What is council tax?
Council tax is collected by your local council to pay for services in your community. It was introduced in 1993, replacing the Community Charge (poll tax), which in turn replaced local rates in England and Wales in 1990.
The previous rates system was based on the rental value of your home - by contrast, council tax is based on the property's market value.
Every property is put into a council tax band between A and H, based on its size, location and a few other factors.
You’ll be sent a bill in April each year, with the option to pay off the amount in full, or broken up in instalments.
Paying the bill is normally the responsibility of the person living in the property, either the owner-occupiers or tenants in privately rented or council accommodation.
Use our 2018 council tax calculator to see your local authority's rates.
Video: how council tax works
Our short video provides an overview of what council tax is, who needs to pay it, how it's calculated and what you can do if you think you're paying too much.
Who is exempt from council tax?
All properties are placed in a council tax band, but some are exempt from council tax, either permanently or for a limited period.
This generally depends on who lives within the property or how it's being used.
Properties are exempt if they are:
- occupied entirely by full-time students
- occupied only by people aged under 18
- armed forces accommodation
- unoccupied and undergoing major repair work to render the property habitable, or structural alteration (exemption ends after 12 months)
- unoccupied and part of the estate of someone who has died (for up to six months after the grant of probate)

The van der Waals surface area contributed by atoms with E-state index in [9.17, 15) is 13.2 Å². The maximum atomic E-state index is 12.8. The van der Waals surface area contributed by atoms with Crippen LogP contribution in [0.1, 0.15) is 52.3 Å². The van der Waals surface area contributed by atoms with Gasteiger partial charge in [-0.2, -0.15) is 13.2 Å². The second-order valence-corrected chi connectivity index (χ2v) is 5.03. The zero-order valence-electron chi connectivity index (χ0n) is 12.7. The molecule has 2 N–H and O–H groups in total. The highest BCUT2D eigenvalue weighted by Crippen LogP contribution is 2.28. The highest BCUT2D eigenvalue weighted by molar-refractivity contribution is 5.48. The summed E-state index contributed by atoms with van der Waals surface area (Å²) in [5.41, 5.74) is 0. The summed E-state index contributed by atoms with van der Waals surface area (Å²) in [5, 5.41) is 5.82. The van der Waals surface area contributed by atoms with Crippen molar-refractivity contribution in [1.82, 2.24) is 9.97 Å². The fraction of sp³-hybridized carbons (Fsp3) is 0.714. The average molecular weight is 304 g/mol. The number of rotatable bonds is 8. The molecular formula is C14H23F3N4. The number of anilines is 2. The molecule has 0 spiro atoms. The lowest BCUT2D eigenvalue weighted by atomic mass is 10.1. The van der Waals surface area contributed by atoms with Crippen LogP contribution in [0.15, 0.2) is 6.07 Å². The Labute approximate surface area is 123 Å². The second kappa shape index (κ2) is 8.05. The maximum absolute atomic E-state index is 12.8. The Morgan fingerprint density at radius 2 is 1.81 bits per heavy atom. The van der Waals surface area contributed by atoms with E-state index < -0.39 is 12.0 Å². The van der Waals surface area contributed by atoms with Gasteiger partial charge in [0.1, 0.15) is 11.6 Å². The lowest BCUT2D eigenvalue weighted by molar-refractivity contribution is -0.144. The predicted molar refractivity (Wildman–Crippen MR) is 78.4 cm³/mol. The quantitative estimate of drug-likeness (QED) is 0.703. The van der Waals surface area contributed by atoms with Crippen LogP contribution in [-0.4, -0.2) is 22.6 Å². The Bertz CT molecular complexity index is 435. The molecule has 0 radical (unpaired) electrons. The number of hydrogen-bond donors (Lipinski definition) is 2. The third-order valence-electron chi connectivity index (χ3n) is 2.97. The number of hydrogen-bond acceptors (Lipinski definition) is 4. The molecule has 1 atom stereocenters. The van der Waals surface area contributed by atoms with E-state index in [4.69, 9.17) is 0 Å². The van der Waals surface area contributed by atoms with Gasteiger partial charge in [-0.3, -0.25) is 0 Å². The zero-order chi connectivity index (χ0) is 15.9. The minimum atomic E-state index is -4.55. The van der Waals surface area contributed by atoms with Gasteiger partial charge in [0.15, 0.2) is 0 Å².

- unoccupied and repossessed, taken into possession by a mortgage lender or owned by a liable person who is a trustee in bankruptcy.
How is council tax spent?
Money earned through council tax goes towards local services such as policing, fire services, support for the elderly and vulnerable, parks maintenance, refuse disposal and street cleaning.
Each council is responsible for allotting the funds as it sees fit.
Council tax pays for 25% of local government spending. Other money comes from business rates. These services are also funded by central government.
How are council tax bills calculated?
The council tax bill for each property depends on which band it's in and how much money the local authority needs to raise.
In England, the charge for a property in band A is always one-third of the charge for a property in band H.
Council tax increases in set proportions from band to band.
Councils can raise bills by up to 2.99% without the need of a referendum, and there's an additional 2% social care precept that they may be able to qualify for.
However, councils could increase rates by a higher percentage if it's agreed in a referendum.
This means some people could see a significant rise in their council tax bills. Find out more about how council tax bands work.
Do you pay council tax on empty homes?
Whether you'll be taxed on your empty property will depend on your local authority, and the reasons why your property is vacant.
Councils are able to give a discount on empty and unfurnished homes but also have the power to charge a premium if a home has been empty for a long period.
Currently, this premium is capped at 50%. From April 2018, however, local authorities will be able to charge a premium of up to 100% to encourage owners to bring their properties back into use.